Making the right moves

Dance movement therapy is helping those suffering from depression, stress and nerve disorders and has been catching on, says Sharmistha Ghosal

  • Published 19.04.15
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PUT ON YOUR DANCING SHOES: A therapy session underway at Artsphere, Pune

As the music filled the small room, a bunch of children started to tap their feet to it. Some matched steps with the rhythm and some could not, but they were all dancing. Only 13-year-old Laxmi (name changed) sat in one corner, quietly staring at the floor.

Five days later, Laxmi was on the floor, too. After the first few tentative moves, she danced as if there was no tomorrow. And for her, tomorrow is uncertain.

Tears streaming down her cheeks, she hugged her teacher. "I know I'm not going to live for long. And I miss my parents," Laxmi told her teacher. She and the 13 other children in the dance class are all HIV/AIDS-affected orphans living in a children's home in Hyderabad.

"Laxmi is the oldest in that group and knows the fatality of her disease," says Shashikala Reddy, a trained dance movement therapist who was associated with her school for more than a year. "The dance movement classes have helped her cope with the trauma and slowly she has begun to accept the fact and move on."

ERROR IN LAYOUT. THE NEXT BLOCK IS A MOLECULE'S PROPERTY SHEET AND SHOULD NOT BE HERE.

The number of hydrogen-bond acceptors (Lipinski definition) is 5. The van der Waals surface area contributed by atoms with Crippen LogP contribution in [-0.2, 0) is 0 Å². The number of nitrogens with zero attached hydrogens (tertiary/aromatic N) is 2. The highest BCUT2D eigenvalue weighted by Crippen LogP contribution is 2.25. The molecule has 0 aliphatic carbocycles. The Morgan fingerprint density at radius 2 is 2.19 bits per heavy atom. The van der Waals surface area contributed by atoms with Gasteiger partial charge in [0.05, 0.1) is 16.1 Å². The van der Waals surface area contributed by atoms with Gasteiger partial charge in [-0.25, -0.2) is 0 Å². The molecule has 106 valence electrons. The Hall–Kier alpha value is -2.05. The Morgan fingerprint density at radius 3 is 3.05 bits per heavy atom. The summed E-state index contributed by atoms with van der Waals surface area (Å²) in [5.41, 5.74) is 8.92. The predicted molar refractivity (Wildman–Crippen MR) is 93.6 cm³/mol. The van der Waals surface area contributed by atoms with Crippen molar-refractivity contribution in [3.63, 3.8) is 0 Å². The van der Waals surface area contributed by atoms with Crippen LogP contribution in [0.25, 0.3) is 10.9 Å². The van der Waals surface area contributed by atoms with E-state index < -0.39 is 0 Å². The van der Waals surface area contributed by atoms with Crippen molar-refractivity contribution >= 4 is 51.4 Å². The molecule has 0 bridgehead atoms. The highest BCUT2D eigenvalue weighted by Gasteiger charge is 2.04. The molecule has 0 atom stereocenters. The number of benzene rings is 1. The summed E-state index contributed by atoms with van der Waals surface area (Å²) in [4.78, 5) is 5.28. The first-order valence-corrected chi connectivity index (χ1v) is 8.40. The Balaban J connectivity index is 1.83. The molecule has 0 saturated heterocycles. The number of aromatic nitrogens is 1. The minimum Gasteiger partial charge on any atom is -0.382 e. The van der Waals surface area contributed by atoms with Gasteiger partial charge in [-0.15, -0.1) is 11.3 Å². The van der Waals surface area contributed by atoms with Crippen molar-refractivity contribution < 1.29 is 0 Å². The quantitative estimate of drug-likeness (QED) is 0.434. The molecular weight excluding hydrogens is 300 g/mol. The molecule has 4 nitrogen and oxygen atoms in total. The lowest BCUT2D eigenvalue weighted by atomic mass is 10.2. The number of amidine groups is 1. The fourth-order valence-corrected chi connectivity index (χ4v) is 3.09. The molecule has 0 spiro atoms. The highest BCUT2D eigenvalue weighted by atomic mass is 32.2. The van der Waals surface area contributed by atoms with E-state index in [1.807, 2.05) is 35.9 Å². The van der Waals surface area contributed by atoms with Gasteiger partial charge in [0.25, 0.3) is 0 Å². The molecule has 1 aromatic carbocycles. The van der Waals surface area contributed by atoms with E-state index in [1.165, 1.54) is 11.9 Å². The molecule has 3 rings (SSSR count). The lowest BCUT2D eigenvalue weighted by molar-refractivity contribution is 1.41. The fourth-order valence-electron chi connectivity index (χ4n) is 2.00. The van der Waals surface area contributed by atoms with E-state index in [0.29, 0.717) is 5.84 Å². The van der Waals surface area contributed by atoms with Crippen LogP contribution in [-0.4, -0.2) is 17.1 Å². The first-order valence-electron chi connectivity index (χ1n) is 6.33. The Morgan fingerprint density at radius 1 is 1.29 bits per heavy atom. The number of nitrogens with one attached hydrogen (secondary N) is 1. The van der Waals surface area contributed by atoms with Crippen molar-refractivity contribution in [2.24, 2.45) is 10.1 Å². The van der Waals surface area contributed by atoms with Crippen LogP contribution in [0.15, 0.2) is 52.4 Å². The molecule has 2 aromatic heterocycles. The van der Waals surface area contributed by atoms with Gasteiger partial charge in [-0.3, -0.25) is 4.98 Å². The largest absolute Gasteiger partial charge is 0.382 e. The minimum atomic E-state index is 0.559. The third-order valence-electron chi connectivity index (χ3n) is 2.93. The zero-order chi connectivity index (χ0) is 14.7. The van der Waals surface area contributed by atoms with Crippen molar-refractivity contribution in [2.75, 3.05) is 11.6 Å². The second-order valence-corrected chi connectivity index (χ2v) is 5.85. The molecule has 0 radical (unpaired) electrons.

Dance movements, an alternative psychological treatment, is fast becoming a popular method of treatment of psychological and other disorders. Nilanjana Banerjee, a Calcutta-based practising psychologist, who is also a trained dancer, believes that dance movement therapy can help those suffering from depression, stress, nerve disorders such as Parkinson's - as well people with no apparent problem.

"It frees you from inhibitions and lets you discover your strengths and weaknesses. It can also help people avert a breakdown," says Banerjee, who has been using this form of therapy for her patients and holds regular workshops. In two years, the demand for such sessions has almost doubled, she says.

So what exactly is dance movement therapy? According to the American Dance Therapy Association, dance or movement therapy is "the psychotherapeutic use of movement to further the emotional, cognitive, physical and social integration of the individual".

Reddy explains that the basic difference between therapy and dance is that the former has no structure or choreography. "Movement comes naturally to us, and the focus is on free expression of body movement," she says.

Different types of dance movements are used to address different problems. An "ice cream melting act" helps reduce rigidity and loosen up - you let yourself go, falling on the ground slowly, just the way an ice cream melts. Steps that make you imagine that you are locked inside a box, trying to feel it with different parts of your body, help to physically mark space, increase assertiveness, adjustment and body flexibility and make you aware of your capabilities.

Group co-ordination activities improve relationships at the workplace and at home, and some counsellors couple them with martial art steps to enhance body flexibility.

Reddy, who currently works with children with special needs in Bangalore, points out that these therapies lessen stress considerably.

Such therapies also help in enhancing a sense of belonging. A few days ago, Reddy held a dance movement workshop with parents of children with special needs and was overwhelmed by their response. "They realised they are not alone and have found a support system," she says.